I know you never do this, but I was meandering around the internet last week, doing a perfectly fine job of putting off whatever it was I was supposed to be doing, when I stumbled across a mention of a dessert called Atlantic Beach Pie.
It caught my eye because Atlantic Beach – the one in question – is in my own backyard, a couple of hours up the North Carolina coast from here. What the heck, I wondered, was Atlantic Beach Pie? And why hadn’t I heard about it?
Enter Bill Smith, the Chef at Crook’s Corner restaurant in Chapel Hill, North Carolina. All mentions of Atlantic Beach Pie seem to lead back to him, the fellow who apparently rescued the recipe from the obscurity of church cookbooks and small eateries and thrust it into the limelight.
According to Bill, who grew up in New Bern, North Carolina and vacationed at Atlantic Beach when he was young, there’s a long standing North Carolina tradition of serving lemon pies at coastal seafood restaurants, even when there are no other desserts on the menu.
He remembers being told, as a child, that if you ate dessert after a seafood meal you might die, a ruse, he suspects, designed to curtail his fondness for sweets. Lemon pie, for some reason, was the exception.
Bill says that the original versions of Atlantic Beach Pie had a meringue topping; he prefers whipped cream and a sprinkling of sea salt. The filling itself is closely modeled after key lime pie, and is made with either lemon or lime juice or a combination of the two.
But it’s what’s under the filling that makes this Atlantic Beach Pie so unique: a semi-sweet crumb crust prepared with crushed saltine crackers, something I’d never tried or even considered.
It sounds kind of blah at first – at least it did to me. When I think of crumb crusts I think graham crackers, or vanilla wafers, another cookie or nuts. Why start with something as boring as saltines?
But I was pleasantly surprised by the way the crust worked out. It doesn’t have the sweetness or even the texture of a traditional cookie-style crumb crust. Rather, it’s more coarse, crunchier, and not too sweet – just the right foil for the rich, sweet-tart citrus filling. He says the pie is so popular with his guests that he’ll never be able to take it off the menu.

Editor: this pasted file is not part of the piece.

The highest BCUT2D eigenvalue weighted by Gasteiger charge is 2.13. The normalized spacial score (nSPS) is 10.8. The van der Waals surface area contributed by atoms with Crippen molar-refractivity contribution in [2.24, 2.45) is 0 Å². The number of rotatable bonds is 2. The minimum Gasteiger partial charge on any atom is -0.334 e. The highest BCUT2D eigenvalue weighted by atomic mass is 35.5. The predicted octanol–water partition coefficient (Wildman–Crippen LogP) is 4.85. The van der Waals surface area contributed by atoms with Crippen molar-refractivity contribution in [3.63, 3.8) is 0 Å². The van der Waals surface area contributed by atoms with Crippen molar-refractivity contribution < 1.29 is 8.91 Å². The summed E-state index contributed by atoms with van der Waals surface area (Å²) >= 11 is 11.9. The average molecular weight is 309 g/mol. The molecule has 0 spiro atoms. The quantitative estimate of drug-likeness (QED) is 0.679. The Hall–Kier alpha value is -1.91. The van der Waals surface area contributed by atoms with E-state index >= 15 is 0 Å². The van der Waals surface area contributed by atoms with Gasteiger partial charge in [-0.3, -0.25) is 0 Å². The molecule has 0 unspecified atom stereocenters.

If you’re ever in the Chapel Hill area, you should visit Crook’s Corner. I haven’t been, but I’m anxious to get there. Meanwhile, when you get a moment you should watch this video of Bill Smith talking about his restaurant and preparing Atlantic Beach Pie. He’s charming and a straight shooter and I think you’ll enjoy it.
Atlantic Beach Pie
Yield 8 servings
Be sure to chill for at least 4 hours once the pie has cooled to room temperature.
- 1 1/2 sleeves saltine crackers (about 6 ounces or 50 crackers)
- 3 1/2 tablespoons sugar
- 1/2 cup unsalted butter, softened to room temperature
- 1 (14-ounce) can sweetened condensed milk
- 4 large egg yolks
- 1/2 cup fresh lemon or lime juice, or a combination of the two
- 1 cup cold heavy whipping cream
- 2 tablespoons sugar (or to taste)
- Coarse sea salt (for garnish); optional
- Crush the crackers by hand or in a food processor. I like to break them into a gallon size freezer bag, partially seal the bag, then finish the job by rolling over the bag with my rolling pin. Keep the crumbs a bit coarse, not too fine. Transfer to a large bowl. Mix in the sugar.
- Add the butter to the crumbs. Using your hands, vigorously rub the butter with the dry ingredients until evenly mixed. When you squeeze the mixture in your hands, it should be somewhat clumpy. Spread the crumbs out in a standard - not deep-dish - 9-inch pie pan and press them in evenly. Refrigerate for 15 minutes. Preheat the oven to 350°.
- Bake the pie shell on the middle oven rack for about 18 to 20 minutes. It should be just starting to turn golden brown. Transfer to a cooling rack.
- Combine the sweetened condensed milk and egg yolks in a large bowl. Whisk thoroughly for about a minute. Whisk in the lemon or lime juice until smooth. Pour the filling into the crumb crust. Bake on the center oven rack for about 18 minutes. (There are virtually no visual clues that the filling is done; it's best to go by the total elapsed time.) Transfer the pie to a rack and cool throughly. Cover with loosely tented foil and refrigerate for at least 4 hours or overnight.
- When you're ready to serve the pie, whip the heavy cream in a medium bowl, adding sugar to taste. Slice and serve the pie with a generous dollop of whipped cream. Garnish very lightly with the salt, if using.